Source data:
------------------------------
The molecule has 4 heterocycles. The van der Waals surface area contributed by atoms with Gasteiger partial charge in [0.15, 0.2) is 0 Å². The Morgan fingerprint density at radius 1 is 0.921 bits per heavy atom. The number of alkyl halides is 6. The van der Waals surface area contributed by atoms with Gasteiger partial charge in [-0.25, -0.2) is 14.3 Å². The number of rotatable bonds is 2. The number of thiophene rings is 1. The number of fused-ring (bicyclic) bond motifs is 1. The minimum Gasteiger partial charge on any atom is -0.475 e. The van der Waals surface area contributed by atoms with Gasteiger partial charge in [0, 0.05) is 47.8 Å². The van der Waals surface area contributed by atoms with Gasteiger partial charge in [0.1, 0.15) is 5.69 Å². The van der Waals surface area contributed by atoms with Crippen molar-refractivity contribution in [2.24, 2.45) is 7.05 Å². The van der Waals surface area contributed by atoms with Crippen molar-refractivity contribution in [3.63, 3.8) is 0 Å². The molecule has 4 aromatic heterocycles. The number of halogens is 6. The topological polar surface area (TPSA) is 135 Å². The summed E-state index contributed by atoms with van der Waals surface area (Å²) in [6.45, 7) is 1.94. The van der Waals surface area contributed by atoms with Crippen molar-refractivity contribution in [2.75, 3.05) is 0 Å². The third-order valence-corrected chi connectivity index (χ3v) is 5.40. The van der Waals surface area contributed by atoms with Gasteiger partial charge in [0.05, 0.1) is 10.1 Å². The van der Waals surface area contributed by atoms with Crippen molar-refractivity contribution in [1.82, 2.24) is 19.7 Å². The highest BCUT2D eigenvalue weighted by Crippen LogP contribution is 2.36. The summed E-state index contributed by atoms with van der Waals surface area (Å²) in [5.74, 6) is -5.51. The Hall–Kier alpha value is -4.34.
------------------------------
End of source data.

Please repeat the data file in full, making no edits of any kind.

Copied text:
The molecule has 4 heterocycles. The van der Waals surface area contributed by atoms with Gasteiger partial charge in [0.15, 0.2) is 0 Å². The Morgan fingerprint density at radius 1 is 0.921 bits per heavy atom. The number of alkyl halides is 6. The van der Waals surface area contributed by atoms with Gasteiger partial charge in [-0.25, -0.2) is 14.3 Å². The number of rotatable bonds is 2. The number of thiophene rings is 1. The number of fused-ring (bicyclic) bond motifs is 1. The minimum Gasteiger partial charge on any atom is -0.475 e. The van der Waals surface area contributed by atoms with Gasteiger partial charge in [0, 0.05) is 47.8 Å². The van der Waals surface area contributed by atoms with Gasteiger partial charge in [0.1, 0.15) is 5.69 Å². The van der Waals surface area contributed by atoms with Crippen molar-refractivity contribution in [2.24, 2.45) is 7.05 Å². The van der Waals surface area contributed by atoms with Crippen molar-refractivity contribution in [3.63, 3.8) is 0 Å². The molecule has 4 aromatic heterocycles. The number of halogens is 6. The topological polar surface area (TPSA) is 135 Å². The summed E-state index contributed by atoms with van der Waals surface area (Å²) in [6.45, 7) is 1.94. The van der Waals surface area contributed by atoms with Crippen molar-refractivity contribution in [2.75, 3.05) is 0 Å². The third-order valence-corrected chi connectivity index (χ3v) is 5.40. The van der Waals surface area contributed by atoms with Gasteiger partial charge in [0.05, 0.1) is 10.1 Å². The van der Waals surface area contributed by atoms with Crippen molar-refractivity contribution in [1.82, 2.24) is 19.7 Å². The highest BCUT2D eigenvalue weighted by Crippen LogP contribution is 2.36. The summed E-state index contributed by atoms with van der Waals surface area (Å²) in [5.74, 6) is -5.51. The Hall–Kier alpha value is -4.34.